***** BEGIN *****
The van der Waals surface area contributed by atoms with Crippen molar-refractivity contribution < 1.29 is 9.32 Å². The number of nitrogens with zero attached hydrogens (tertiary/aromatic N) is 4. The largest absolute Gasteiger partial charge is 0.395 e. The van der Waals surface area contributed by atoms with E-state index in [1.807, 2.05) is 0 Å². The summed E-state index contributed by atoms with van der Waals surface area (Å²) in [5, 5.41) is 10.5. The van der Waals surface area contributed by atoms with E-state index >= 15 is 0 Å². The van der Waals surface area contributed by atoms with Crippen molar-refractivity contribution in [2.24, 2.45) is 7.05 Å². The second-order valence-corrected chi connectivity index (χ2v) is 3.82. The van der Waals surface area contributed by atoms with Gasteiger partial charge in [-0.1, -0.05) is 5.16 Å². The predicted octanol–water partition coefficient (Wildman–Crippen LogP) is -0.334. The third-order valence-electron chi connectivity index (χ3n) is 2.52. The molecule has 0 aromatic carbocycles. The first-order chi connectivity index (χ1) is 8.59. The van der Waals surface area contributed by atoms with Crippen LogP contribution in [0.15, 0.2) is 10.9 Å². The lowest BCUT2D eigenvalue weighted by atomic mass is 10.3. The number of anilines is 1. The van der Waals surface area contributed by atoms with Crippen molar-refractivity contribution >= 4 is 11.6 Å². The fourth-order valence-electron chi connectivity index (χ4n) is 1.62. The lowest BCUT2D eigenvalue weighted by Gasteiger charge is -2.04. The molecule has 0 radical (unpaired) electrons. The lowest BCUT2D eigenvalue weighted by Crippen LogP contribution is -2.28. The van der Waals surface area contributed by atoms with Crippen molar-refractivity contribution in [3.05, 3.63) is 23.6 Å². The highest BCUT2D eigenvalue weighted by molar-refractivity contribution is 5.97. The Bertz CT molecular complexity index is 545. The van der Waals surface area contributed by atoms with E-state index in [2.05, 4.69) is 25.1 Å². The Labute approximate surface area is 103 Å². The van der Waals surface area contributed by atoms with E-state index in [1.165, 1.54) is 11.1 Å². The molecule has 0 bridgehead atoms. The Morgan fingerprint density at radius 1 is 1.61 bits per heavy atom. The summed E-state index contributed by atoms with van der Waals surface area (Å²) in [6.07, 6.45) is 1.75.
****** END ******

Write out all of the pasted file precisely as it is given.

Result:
The van der Waals surface area contributed by atoms with Crippen molar-refractivity contribution < 1.29 is 9.32 Å². The number of nitrogens with zero attached hydrogens (tertiary/aromatic N) is 4. The largest absolute Gasteiger partial charge is 0.395 e. The van der Waals surface area contributed by atoms with E-state index in [1.807, 2.05) is 0 Å². The summed E-state index contributed by atoms with van der Waals surface area (Å²) in [5, 5.41) is 10.5. The van der Waals surface area contributed by atoms with E-state index >= 15 is 0 Å². The van der Waals surface area contributed by atoms with Crippen molar-refractivity contribution in [2.24, 2.45) is 7.05 Å². The second-order valence-corrected chi connectivity index (χ2v) is 3.82. The van der Waals surface area contributed by atoms with Gasteiger partial charge in [-0.1, -0.05) is 5.16 Å². The predicted octanol–water partition coefficient (Wildman–Crippen LogP) is -0.334. The third-order valence-electron chi connectivity index (χ3n) is 2.52. The molecule has 0 aromatic carbocycles. The first-order chi connectivity index (χ1) is 8.59. The van der Waals surface area contributed by atoms with Crippen LogP contribution in [0.15, 0.2) is 10.9 Å². The lowest BCUT2D eigenvalue weighted by atomic mass is 10.3. The number of anilines is 1. The van der Waals surface area contributed by atoms with Crippen molar-refractivity contribution >= 4 is 11.6 Å². The fourth-order valence-electron chi connectivity index (χ4n) is 1.62. The lowest BCUT2D eigenvalue weighted by Gasteiger charge is -2.04. The molecule has 0 radical (unpaired) electrons. The lowest BCUT2D eigenvalue weighted by Crippen LogP contribution is -2.28. The van der Waals surface area contributed by atoms with Crippen molar-refractivity contribution in [3.05, 3.63) is 23.6 Å². The highest BCUT2D eigenvalue weighted by molar-refractivity contribution is 5.97. The Bertz CT molecular complexity index is 545. The van der Waals surface area contributed by atoms with E-state index in [2.05, 4.69) is 25.1 Å². The Labute approximate surface area is 103 Å². The van der Waals surface area contributed by atoms with E-state index in [1.165, 1.54) is 11.1 Å². The molecule has 0 bridgehead atoms. The Morgan fingerprint density at radius 1 is 1.61 bits per heavy atom. The summed E-state index contributed by atoms with van der Waals surface area (Å²) in [6.07, 6.45) is 1.75.